Charlotte Ashley-Roberts puts the work of analytical chemists under the microscope

Charlotte Ashley-Roberts puts the work of analytical chemists under the microscope

Q: I am in my final year of my degree and I am really interested in forensic chemistry, particularly the techniques that are used to identify chemicals and to test samples. I also know that forensics is difficult to 
get into. Are there similar roles in other areas that use the same techniques and skills? 

A: Many of the methods used in forensic chemistry come from analytical chemistry and include techniques such as chromatography [eg high performance liquid chromatography (HPLC), gas chromatography (GC)] and spectroscopy [eg nuclear magnetic resonance (NMR), infrared (IR) and ultraviolet (UV)]. Mass spectrometry is also widely used and there are many others. Analytical chemistry is a highly diverse area and covers sectors such as forensics, environmental science, pharmaceuticals, oil and gas as well as food, agriculture, biotechnology and much more. In fact, there are very few, if any, areas of the chemical science industry that don’t routinely make use of analytical techniques.  

Anatomy of analysis 

Within a particular sector, analytical chemistry will be used in different ways for different purposes but, overall, the aim of analytical chemistry is to identify what a given substance is and to understand how it behaves under different conditions. As an analytical chemist, you can work in areas such as validation, quality control, drug development, general analysis and process development.  



Analytical chemists have a broad range of career options

Depending on the company you end up working for, you may specialise in a certain area of analysis (eg HPLC techniques), or you may do a little bit of every technique. You will usually have to interpret the results to draw conclusions and also write these up in the form of reports. You may get the opportunity to go out and meet with external clients who are making use of the data you provide.  

Analytical chemists tend to work closely with other departments and there are often opportunities to progress into other departments or move up the ladder if you wish to. At first, when you start working in an analytical position, it is likely your role will be mostly lab based but as you progress, the role tends to become more office based.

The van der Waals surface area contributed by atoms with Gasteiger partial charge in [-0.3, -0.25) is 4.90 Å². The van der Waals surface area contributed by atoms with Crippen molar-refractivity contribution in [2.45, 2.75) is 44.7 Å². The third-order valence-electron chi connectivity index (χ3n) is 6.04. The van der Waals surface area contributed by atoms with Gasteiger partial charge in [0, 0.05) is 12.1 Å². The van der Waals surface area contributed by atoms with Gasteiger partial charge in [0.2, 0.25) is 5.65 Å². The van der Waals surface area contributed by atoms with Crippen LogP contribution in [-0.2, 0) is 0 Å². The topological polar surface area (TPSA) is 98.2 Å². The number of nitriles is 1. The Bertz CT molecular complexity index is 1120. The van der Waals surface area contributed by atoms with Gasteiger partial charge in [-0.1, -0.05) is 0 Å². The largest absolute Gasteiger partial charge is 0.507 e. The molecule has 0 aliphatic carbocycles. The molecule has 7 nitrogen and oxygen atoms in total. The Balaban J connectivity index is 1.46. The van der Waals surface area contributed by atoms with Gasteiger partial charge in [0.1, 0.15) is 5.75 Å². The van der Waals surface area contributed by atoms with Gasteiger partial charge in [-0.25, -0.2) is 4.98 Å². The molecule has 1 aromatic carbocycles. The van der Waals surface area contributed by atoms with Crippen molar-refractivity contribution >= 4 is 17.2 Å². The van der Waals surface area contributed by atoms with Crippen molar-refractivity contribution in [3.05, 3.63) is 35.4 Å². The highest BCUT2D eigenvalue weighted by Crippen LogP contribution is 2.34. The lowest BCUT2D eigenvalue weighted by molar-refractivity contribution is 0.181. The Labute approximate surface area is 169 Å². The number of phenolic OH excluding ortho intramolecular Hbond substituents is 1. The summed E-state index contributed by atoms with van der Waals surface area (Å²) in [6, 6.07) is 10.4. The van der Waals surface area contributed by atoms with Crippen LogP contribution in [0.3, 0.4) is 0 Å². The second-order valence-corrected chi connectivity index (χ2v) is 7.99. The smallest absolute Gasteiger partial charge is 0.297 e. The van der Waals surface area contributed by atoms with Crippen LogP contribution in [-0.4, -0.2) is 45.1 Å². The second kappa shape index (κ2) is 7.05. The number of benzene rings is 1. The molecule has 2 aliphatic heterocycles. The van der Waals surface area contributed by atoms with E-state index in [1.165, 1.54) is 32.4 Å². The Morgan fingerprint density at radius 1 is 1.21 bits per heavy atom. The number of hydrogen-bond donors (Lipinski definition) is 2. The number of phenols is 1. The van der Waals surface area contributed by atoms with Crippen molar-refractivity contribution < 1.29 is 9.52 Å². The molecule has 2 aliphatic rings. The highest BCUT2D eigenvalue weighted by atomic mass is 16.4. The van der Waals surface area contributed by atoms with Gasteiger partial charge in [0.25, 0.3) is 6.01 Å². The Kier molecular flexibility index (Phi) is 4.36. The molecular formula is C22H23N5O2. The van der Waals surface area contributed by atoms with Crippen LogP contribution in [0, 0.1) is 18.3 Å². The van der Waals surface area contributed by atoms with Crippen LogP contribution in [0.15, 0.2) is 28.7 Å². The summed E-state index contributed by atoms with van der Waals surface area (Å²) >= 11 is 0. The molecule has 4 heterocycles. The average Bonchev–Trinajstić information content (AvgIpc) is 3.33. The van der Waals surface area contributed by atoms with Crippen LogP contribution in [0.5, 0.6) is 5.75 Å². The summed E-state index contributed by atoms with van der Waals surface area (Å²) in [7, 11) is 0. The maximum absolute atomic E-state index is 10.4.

Starting points 

Due to the widespread use of analytical techniques, analytical chemists are employed by government, universities and industry both within research and outside it. So a job in analytical chemistry will give you lots of options and it’s therefore worth considering a few questions before you graduate: 

  • Would you like to work in a lab or in an office? 
  • Do you have any experience? If not, do you know where to find some? 
  • What area/sector of chemistry would you like to work in? 
  • Do you want to work in research? 

This will help determine where you look and what kind of companies you apply to.  

When you come to apply for jobs, you will need to show any experience you have. You don’t say what your degree is in but if you have used any analytical techniques as part of your degree then you should already have some of the skills required to work in the industry. If your course has only covered these techniques theoretically, you will need to find some practical experience. You might find this through work shadowing, part-time, holiday or contract positions. Some companies will offer training in the relevant techniques so you may also find that you are able to get a job based on your theoretical knowledge straight away; it will depend on the company.  

It would also be worth joining one of the RSC’s many interest groups. We have over 20 interest groups, which specialise in most of the different variations in chemistry or there is the RSC’s analytical division, which looks at analytical chemistry as a whole. All of these will help you meet people in the field that interests you so you can find out more about the science, the companies, the jobs and people who do them. 

You can find out more about analytical chemistry jobs on our MyRSC site, where you can view videos on different people talking about their jobs. Or if you want to talk to us about your situation in more detail then you can contact the careers team directly.